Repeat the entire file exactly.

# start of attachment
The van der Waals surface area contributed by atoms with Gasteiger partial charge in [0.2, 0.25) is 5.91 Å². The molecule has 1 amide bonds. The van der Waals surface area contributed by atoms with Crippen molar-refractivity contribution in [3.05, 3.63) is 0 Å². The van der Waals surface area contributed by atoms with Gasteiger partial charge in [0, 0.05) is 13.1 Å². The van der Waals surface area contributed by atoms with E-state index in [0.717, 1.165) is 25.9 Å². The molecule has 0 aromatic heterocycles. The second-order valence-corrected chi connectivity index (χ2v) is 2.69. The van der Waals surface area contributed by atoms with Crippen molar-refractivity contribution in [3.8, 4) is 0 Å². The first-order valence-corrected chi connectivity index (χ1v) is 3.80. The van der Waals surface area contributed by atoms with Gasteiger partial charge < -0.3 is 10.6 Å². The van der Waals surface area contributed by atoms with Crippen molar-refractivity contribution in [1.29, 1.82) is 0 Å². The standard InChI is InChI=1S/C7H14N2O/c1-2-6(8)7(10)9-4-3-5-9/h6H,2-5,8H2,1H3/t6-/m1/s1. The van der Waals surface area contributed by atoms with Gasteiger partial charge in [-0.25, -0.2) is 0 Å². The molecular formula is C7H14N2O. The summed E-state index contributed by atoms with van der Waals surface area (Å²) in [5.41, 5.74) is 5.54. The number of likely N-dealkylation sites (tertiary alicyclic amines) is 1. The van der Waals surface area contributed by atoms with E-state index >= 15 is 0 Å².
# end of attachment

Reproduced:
The van der Waals surface area contributed by atoms with Gasteiger partial charge in [0.2, 0.25) is 5.91 Å². The molecule has 1 amide bonds. The van der Waals surface area contributed by atoms with Crippen molar-refractivity contribution in [3.05, 3.63) is 0 Å². The van der Waals surface area contributed by atoms with Gasteiger partial charge in [0, 0.05) is 13.1 Å². The van der Waals surface area contributed by atoms with E-state index in [0.717, 1.165) is 25.9 Å². The molecule has 0 aromatic heterocycles. The second-order valence-corrected chi connectivity index (χ2v) is 2.69. The van der Waals surface area contributed by atoms with Crippen molar-refractivity contribution in [3.8, 4) is 0 Å². The first-order valence-corrected chi connectivity index (χ1v) is 3.80. The van der Waals surface area contributed by atoms with Gasteiger partial charge < -0.3 is 10.6 Å². The van der Waals surface area contributed by atoms with Crippen molar-refractivity contribution in [1.29, 1.82) is 0 Å². The standard InChI is InChI=1S/C7H14N2O/c1-2-6(8)7(10)9-4-3-5-9/h6H,2-5,8H2,1H3/t6-/m1/s1. The van der Waals surface area contributed by atoms with Gasteiger partial charge in [-0.25, -0.2) is 0 Å². The molecular formula is C7H14N2O. The summed E-state index contributed by atoms with van der Waals surface area (Å²) in [5.41, 5.74) is 5.54. The number of likely N-dealkylation sites (tertiary alicyclic amines) is 1. The van der Waals surface area contributed by atoms with E-state index >= 15 is 0 Å².